The Philosophical Dictionary for the Pocket: Written in French by a Society of Men of Letters, and Translated Into English from the Last Geneva Edition, Corrected by the Authors. With Notes, ...

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Thomas Brown, 1765 - 335 pages

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Page 265 - I say unto thee, that thou art Peter, and on this rock will I build my church, and the gates of hell shall not prevail against it...
Page 264 - I will give thee the keys of the kingdom of heaven,
Page 258 - And it came to pass, when Moses had made an end of writing the words of this law in a book, until they were finished, that Moses commanded the Levites, which bare the ark of the covenant of the Lord, saying, Take this book of the law, and put it in the side of the ark of the covenant of the Lord your God, that it may be there for a witness against thee.
Page 147 - The fathers have eaten four grapes, " and the children's teeth are fet on edge...
Page 331 - And thefe again are checked by man ; who in his turn fubmits to other natures, and refigns his form a facrifice in common to the reft of things.
Page 160 - I say SENSIBLE ; for a monk, a hermit, may not be wicked, yet live a stranger to friendship. I add VIRTUOUS, for the wicked have only accomplices, the voluptuous have companions, the designing have associates, the men of business have partners, the politicians form a factious band ; the bulk of idle men have connections ; princes have courtiers : but virtuous men alone have friends. Cethegus was Cataline's accomplice, and Mecenas was Octavius's courtier; but Cicero was Atticus's friend.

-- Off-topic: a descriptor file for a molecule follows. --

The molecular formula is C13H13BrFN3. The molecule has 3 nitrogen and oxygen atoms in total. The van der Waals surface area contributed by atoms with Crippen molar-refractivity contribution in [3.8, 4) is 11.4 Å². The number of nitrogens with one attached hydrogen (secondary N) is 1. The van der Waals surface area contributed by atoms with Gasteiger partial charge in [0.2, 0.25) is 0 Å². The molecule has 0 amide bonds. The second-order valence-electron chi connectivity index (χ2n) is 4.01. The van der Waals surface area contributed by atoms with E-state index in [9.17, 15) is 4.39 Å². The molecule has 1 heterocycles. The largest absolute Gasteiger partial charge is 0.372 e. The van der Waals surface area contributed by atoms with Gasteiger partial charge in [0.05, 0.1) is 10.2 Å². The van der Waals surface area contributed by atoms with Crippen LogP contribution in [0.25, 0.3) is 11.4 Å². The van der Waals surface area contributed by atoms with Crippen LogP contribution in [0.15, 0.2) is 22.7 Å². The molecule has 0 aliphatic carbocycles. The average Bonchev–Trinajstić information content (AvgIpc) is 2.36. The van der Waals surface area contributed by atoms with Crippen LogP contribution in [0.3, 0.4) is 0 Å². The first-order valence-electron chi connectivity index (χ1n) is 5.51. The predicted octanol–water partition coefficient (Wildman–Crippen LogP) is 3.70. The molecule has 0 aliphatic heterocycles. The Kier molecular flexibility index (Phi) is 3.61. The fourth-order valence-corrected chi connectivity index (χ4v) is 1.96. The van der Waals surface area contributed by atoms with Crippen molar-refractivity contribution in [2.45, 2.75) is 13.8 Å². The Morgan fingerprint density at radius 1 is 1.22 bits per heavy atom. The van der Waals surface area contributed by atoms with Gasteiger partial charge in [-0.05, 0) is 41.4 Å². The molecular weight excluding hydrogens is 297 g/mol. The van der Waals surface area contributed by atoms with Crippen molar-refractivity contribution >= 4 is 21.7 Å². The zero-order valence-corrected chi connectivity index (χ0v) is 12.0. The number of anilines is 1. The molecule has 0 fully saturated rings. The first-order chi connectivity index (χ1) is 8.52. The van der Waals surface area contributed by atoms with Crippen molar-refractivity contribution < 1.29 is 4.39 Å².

Page 296 - The wrath of a king is as the roaring of a lion ; but his favour is as the dew upon the grass.
Page 34 - Ask a Guinea Negro ; and with him beauty is a greasy black skin, hollow eyes, and a flat nose. Put the question to the devil, and he will tell you, that beauty is a pair of horns, four claws, and a tail.
Page 13 - Ye shall eat the flesh of the mighty, and drink the blood of the princes of the earth, of rams, of lambs, and of goats, of bullocks, all of them fatlings of Bashan.
Page 334 - You may alfo fee, that the Apoftle traces this diforder to its very fource.— ' Wherefore as by " one man fin entered into the world, and death * by fin ; and fo death pafled upon all men, for * that all have finned.

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